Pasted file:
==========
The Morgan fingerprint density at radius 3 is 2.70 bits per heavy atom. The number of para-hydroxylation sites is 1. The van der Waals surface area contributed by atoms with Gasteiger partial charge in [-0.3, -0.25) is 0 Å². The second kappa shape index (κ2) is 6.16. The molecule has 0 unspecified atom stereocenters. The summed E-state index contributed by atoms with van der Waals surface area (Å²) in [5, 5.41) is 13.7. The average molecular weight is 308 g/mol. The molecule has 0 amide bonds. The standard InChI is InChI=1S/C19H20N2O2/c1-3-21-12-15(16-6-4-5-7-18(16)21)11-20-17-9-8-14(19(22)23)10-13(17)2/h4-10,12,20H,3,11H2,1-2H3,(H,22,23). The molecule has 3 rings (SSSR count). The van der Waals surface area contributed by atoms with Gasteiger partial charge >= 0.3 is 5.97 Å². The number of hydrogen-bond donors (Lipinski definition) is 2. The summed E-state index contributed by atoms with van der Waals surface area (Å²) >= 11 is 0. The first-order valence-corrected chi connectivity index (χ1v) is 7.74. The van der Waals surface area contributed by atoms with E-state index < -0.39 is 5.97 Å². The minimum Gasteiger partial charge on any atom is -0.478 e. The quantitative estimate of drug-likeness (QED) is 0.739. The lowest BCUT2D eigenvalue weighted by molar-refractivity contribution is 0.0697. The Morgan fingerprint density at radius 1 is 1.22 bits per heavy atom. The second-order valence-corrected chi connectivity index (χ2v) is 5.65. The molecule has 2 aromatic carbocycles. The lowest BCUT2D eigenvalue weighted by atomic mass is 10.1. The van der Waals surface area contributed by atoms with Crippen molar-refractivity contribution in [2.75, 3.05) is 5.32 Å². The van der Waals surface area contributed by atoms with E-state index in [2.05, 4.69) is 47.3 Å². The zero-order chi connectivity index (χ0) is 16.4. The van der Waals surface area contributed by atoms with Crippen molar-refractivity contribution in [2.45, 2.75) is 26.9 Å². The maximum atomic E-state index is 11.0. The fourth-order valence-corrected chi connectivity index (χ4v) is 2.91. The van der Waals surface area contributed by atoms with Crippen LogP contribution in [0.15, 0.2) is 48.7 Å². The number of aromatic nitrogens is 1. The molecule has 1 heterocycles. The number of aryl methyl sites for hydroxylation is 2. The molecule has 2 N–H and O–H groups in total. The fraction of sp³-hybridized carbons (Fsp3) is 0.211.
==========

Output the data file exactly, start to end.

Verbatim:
The Morgan fingerprint density at radius 3 is 2.70 bits per heavy atom. The number of para-hydroxylation sites is 1. The van der Waals surface area contributed by atoms with Gasteiger partial charge in [-0.3, -0.25) is 0 Å². The second kappa shape index (κ2) is 6.16. The molecule has 0 unspecified atom stereocenters. The summed E-state index contributed by atoms with van der Waals surface area (Å²) in [5, 5.41) is 13.7. The average molecular weight is 308 g/mol. The molecule has 0 amide bonds. The standard InChI is InChI=1S/C19H20N2O2/c1-3-21-12-15(16-6-4-5-7-18(16)21)11-20-17-9-8-14(19(22)23)10-13(17)2/h4-10,12,20H,3,11H2,1-2H3,(H,22,23). The molecule has 3 rings (SSSR count). The van der Waals surface area contributed by atoms with Gasteiger partial charge >= 0.3 is 5.97 Å². The number of hydrogen-bond donors (Lipinski definition) is 2. The summed E-state index contributed by atoms with van der Waals surface area (Å²) >= 11 is 0. The first-order valence-corrected chi connectivity index (χ1v) is 7.74. The van der Waals surface area contributed by atoms with E-state index < -0.39 is 5.97 Å². The minimum Gasteiger partial charge on any atom is -0.478 e. The quantitative estimate of drug-likeness (QED) is 0.739. The lowest BCUT2D eigenvalue weighted by molar-refractivity contribution is 0.0697. The Morgan fingerprint density at radius 1 is 1.22 bits per heavy atom. The second-order valence-corrected chi connectivity index (χ2v) is 5.65. The molecule has 2 aromatic carbocycles. The lowest BCUT2D eigenvalue weighted by atomic mass is 10.1. The van der Waals surface area contributed by atoms with Crippen molar-refractivity contribution in [2.75, 3.05) is 5.32 Å². The van der Waals surface area contributed by atoms with E-state index in [2.05, 4.69) is 47.3 Å². The zero-order chi connectivity index (χ0) is 16.4. The van der Waals surface area contributed by atoms with Crippen molar-refractivity contribution in [2.45, 2.75) is 26.9 Å². The maximum atomic E-state index is 11.0. The fourth-order valence-corrected chi connectivity index (χ4v) is 2.91. The van der Waals surface area contributed by atoms with Crippen LogP contribution in [0.15, 0.2) is 48.7 Å². The number of aromatic nitrogens is 1. The molecule has 1 heterocycles. The number of aryl methyl sites for hydroxylation is 2. The molecule has 2 N–H and O–H groups in total. The fraction of sp³-hybridized carbons (Fsp3) is 0.211.